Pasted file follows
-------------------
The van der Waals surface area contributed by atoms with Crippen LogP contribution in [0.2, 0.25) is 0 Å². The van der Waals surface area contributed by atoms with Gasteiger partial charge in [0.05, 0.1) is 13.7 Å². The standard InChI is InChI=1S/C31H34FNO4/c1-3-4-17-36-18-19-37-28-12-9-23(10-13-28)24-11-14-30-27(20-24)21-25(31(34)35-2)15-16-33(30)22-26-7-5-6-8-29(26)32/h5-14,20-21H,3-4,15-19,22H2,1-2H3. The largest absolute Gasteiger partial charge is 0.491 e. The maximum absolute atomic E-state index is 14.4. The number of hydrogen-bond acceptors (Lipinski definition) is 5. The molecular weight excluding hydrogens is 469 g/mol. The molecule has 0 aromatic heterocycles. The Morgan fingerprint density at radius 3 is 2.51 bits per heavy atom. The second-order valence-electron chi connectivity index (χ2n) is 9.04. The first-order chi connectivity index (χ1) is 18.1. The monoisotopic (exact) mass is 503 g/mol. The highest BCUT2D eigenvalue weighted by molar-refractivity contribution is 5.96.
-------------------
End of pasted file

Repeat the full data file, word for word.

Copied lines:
The van der Waals surface area contributed by atoms with Crippen LogP contribution in [0.2, 0.25) is 0 Å². The van der Waals surface area contributed by atoms with Gasteiger partial charge in [0.05, 0.1) is 13.7 Å². The standard InChI is InChI=1S/C31H34FNO4/c1-3-4-17-36-18-19-37-28-12-9-23(10-13-28)24-11-14-30-27(20-24)21-25(31(34)35-2)15-16-33(30)22-26-7-5-6-8-29(26)32/h5-14,20-21H,3-4,15-19,22H2,1-2H3. The largest absolute Gasteiger partial charge is 0.491 e. The maximum absolute atomic E-state index is 14.4. The number of hydrogen-bond acceptors (Lipinski definition) is 5. The molecular weight excluding hydrogens is 469 g/mol. The molecule has 0 aromatic heterocycles. The Morgan fingerprint density at radius 3 is 2.51 bits per heavy atom. The second-order valence-electron chi connectivity index (χ2n) is 9.04. The first-order chi connectivity index (χ1) is 18.1. The monoisotopic (exact) mass is 503 g/mol. The highest BCUT2D eigenvalue weighted by molar-refractivity contribution is 5.96.